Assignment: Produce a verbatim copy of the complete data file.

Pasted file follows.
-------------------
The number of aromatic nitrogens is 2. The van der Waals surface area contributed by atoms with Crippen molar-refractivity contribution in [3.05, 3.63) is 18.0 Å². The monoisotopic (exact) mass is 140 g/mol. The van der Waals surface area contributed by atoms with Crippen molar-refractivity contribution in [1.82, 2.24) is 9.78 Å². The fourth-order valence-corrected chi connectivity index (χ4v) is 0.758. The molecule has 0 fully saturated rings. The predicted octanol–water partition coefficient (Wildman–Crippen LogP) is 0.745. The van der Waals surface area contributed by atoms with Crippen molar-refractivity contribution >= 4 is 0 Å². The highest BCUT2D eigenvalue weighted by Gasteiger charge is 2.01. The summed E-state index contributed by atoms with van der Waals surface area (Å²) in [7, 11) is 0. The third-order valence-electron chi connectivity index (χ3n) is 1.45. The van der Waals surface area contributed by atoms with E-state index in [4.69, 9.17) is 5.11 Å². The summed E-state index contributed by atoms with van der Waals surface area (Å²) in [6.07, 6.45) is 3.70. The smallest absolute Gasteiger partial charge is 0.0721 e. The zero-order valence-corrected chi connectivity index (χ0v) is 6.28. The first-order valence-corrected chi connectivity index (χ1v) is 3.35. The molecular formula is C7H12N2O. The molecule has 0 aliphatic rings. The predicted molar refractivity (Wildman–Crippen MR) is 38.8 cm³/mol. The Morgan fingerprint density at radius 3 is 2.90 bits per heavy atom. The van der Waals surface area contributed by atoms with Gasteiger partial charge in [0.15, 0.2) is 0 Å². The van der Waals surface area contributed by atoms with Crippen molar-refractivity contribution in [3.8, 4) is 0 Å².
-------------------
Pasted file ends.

The number of aromatic nitrogens is 2. The van der Waals surface area contributed by atoms with Crippen molar-refractivity contribution in [3.05, 3.63) is 18.0 Å². The monoisotopic (exact) mass is 140 g/mol. The van der Waals surface area contributed by atoms with Crippen molar-refractivity contribution in [1.82, 2.24) is 9.78 Å². The fourth-order valence-corrected chi connectivity index (χ4v) is 0.758. The molecule has 0 fully saturated rings. The predicted octanol–water partition coefficient (Wildman–Crippen LogP) is 0.745. The van der Waals surface area contributed by atoms with Crippen molar-refractivity contribution >= 4 is 0 Å². The highest BCUT2D eigenvalue weighted by Gasteiger charge is 2.01. The summed E-state index contributed by atoms with van der Waals surface area (Å²) in [7, 11) is 0. The third-order valence-electron chi connectivity index (χ3n) is 1.45. The van der Waals surface area contributed by atoms with E-state index in [4.69, 9.17) is 5.11 Å². The summed E-state index contributed by atoms with van der Waals surface area (Å²) in [6.07, 6.45) is 3.70. The smallest absolute Gasteiger partial charge is 0.0721 e. The zero-order valence-corrected chi connectivity index (χ0v) is 6.28. The first-order valence-corrected chi connectivity index (χ1v) is 3.35. The molecular formula is C7H12N2O. The molecule has 0 aliphatic rings. The predicted molar refractivity (Wildman–Crippen MR) is 38.8 cm³/mol. The Morgan fingerprint density at radius 3 is 2.90 bits per heavy atom. The van der Waals surface area contributed by atoms with Gasteiger partial charge in [0.15, 0.2) is 0 Å². The van der Waals surface area contributed by atoms with Crippen molar-refractivity contribution in [3.8, 4) is 0 Å².